a.root-servers.net was periodically returning SERVFAIL on lookups for my
ISP's address block, rather than returning referrals, so no reverse
lookups ever got to their servers, and so never got to mine either. While
this isn't a failure mode that is common, that's exactly the problem,
somebody else' unexpected failure prevents it from being an accurate
measure of a particular admin's clueness.

Finally, it also assumes that the destination mail server and/or its
resolver is capable of dealing with CNAME (when CIDR delegation is in use)
or multiple PTR records (when a box belongs to multiple domains)
associated with an IN-ADDR entry. This is by no means guaranteed.

In short, filtering mail based on PTR matches is unpredictable and
unenforceable. You might as well use a random number generator.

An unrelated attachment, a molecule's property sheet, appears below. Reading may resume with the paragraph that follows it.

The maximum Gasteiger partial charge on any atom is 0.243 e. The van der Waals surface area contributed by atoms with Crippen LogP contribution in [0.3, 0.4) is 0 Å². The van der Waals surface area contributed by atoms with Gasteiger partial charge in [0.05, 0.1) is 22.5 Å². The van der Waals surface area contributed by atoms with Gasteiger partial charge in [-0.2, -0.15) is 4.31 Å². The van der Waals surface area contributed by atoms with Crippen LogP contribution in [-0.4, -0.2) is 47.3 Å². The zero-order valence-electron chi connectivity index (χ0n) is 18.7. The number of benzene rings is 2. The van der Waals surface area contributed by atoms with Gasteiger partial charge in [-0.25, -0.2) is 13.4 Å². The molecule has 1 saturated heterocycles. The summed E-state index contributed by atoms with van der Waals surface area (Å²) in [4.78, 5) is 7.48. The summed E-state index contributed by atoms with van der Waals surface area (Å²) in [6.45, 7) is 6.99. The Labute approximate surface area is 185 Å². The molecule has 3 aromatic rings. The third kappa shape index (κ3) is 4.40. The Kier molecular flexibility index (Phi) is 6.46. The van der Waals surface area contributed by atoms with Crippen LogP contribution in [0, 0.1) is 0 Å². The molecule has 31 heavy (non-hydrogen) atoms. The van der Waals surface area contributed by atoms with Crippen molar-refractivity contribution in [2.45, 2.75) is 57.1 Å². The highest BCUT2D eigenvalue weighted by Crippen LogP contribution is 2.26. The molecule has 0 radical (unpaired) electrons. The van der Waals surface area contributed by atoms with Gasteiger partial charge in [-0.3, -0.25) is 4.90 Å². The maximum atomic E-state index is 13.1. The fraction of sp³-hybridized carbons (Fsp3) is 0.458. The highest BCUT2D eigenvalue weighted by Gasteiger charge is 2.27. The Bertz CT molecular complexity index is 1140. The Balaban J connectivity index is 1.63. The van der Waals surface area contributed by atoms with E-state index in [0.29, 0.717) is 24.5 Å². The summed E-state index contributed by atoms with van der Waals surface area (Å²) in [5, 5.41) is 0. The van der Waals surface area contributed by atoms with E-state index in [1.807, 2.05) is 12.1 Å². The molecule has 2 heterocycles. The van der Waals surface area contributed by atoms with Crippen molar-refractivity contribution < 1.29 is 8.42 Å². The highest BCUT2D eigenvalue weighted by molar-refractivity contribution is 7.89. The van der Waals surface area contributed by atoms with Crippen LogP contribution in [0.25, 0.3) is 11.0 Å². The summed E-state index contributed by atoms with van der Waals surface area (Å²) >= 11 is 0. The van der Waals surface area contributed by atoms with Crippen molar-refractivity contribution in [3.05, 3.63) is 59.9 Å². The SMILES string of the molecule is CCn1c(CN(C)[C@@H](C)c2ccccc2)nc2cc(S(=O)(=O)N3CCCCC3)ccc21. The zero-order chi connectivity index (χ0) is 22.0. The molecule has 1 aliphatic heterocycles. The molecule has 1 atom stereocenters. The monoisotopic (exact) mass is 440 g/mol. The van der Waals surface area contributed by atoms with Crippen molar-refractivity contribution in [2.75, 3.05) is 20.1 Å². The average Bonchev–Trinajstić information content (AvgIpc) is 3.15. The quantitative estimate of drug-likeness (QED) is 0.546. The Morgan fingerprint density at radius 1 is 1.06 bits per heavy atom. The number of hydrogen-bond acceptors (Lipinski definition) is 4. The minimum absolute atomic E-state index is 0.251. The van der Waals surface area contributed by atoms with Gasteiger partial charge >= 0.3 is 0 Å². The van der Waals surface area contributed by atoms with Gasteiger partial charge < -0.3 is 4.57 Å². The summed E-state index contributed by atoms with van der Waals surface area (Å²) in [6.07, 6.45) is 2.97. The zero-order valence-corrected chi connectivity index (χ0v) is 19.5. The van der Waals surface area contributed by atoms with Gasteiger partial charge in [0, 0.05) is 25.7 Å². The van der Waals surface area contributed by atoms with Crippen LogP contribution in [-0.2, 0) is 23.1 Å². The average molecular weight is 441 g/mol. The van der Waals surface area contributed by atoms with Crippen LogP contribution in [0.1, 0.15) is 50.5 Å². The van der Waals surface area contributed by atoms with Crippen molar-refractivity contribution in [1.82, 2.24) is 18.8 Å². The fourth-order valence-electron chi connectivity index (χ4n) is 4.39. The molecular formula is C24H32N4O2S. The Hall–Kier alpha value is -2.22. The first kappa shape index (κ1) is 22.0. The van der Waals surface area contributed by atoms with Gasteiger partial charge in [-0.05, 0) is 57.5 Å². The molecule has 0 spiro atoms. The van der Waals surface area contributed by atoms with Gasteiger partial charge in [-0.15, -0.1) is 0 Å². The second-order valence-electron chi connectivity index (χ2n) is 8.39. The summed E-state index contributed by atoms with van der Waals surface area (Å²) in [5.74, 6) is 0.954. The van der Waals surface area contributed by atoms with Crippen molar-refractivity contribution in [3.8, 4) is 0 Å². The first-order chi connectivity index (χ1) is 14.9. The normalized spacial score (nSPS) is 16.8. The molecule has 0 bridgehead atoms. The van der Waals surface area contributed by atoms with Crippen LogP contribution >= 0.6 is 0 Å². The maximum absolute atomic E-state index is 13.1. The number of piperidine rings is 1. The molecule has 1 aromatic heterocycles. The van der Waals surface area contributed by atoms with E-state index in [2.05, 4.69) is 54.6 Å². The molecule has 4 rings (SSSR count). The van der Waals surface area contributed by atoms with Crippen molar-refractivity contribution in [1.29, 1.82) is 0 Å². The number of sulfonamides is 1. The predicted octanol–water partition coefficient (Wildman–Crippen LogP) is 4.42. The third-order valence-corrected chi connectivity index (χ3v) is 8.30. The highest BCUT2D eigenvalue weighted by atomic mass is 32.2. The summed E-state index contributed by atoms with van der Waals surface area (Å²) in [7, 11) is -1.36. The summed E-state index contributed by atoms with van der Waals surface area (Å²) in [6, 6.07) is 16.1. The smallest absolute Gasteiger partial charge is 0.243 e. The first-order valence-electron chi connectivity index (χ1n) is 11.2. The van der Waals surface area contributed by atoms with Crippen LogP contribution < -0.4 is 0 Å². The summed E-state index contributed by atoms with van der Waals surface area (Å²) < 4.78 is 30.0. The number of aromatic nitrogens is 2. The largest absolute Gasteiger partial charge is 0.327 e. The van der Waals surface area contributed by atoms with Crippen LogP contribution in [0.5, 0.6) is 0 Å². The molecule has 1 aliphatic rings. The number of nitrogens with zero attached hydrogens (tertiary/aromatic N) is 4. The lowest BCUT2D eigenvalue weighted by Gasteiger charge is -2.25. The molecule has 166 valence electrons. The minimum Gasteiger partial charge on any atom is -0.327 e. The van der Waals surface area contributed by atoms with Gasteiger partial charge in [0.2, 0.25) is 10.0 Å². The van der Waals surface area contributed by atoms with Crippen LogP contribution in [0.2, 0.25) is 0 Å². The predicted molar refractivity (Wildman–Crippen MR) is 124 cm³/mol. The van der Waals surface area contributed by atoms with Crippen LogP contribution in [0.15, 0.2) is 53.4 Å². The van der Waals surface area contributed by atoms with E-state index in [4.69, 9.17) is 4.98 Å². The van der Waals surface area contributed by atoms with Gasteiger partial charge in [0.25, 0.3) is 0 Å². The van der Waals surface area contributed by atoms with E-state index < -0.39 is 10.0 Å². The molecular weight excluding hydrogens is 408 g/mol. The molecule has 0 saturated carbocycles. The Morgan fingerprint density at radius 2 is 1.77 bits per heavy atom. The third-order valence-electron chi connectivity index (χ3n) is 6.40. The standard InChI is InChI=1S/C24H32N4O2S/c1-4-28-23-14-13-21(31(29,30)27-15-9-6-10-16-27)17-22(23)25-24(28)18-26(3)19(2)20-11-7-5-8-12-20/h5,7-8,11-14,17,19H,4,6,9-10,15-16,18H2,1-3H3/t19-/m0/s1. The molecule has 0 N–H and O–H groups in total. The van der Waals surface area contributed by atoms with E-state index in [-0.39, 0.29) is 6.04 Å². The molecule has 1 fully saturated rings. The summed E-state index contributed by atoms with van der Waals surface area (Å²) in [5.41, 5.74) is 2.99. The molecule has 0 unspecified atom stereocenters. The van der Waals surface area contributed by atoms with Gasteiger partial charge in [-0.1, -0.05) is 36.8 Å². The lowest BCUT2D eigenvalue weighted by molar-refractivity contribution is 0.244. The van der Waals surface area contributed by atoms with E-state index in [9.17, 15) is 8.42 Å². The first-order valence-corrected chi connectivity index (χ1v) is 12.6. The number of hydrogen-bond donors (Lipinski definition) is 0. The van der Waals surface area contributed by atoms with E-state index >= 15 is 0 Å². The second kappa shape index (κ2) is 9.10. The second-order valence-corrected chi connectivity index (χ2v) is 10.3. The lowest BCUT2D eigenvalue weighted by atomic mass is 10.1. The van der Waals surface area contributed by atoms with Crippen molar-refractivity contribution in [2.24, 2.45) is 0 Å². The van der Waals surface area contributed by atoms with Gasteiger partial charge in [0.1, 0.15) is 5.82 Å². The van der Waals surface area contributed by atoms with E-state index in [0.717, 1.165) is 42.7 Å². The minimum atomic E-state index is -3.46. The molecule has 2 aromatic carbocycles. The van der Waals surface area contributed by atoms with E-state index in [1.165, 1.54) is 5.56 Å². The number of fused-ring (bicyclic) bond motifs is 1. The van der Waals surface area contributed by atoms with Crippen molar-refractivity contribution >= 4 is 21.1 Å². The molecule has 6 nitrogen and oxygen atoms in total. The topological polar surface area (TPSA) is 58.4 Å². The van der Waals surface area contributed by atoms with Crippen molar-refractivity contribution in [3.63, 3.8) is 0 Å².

> From: owner-nanog@merit.edu [mailto:owner-nanog@merit.edu]On Behalf Of
> Pyda Srisuresh
> Sent: May 15, 2001 12:03 PM
> To: Valdis.Kletnieks@vt.edu; Adam McKenna
> Cc: nanog@nanog.org
> Subject: Re: To CAIS Engineers - WAKE UP AND TAKE CARE OF YOUR CUSTOMERS
>
>
> Forcing hostnames and PTR's to match will also prevent people from NAT
> land accessing your servers. There are hardly any NAT implementations
> that do dynamic DNS updates.

Your NAT implementation must not be the same as the ones I've worked with,
because with the [simple] ones I've seen, you have something like
192.168.0.0/24 all coming out and talking to the world as 1.2.3.4 (the more
elaborate implementations give each private IP a unique outside IP, in which
case you just set up your DNS for each IP. A little more work, perhaps,
but...). Now, if 1.2.3.4 has proper matching forward/reverse DNS lookups, I
don't see how people behind someone else's NAT pose a problem.

Sure, not in the case of NAPT (assuming you have a PTR record set for
1.2.3.4). My point is merely that there may be many cases it is not so
straight forward to do the DNS updates for PTR records.

Vivien
--
Vivien M.
vivienm@dyndns.org
Assistant System Administrator
Dynamic DNS Network Services
http://www.dyndns.org/

cheers,
suresh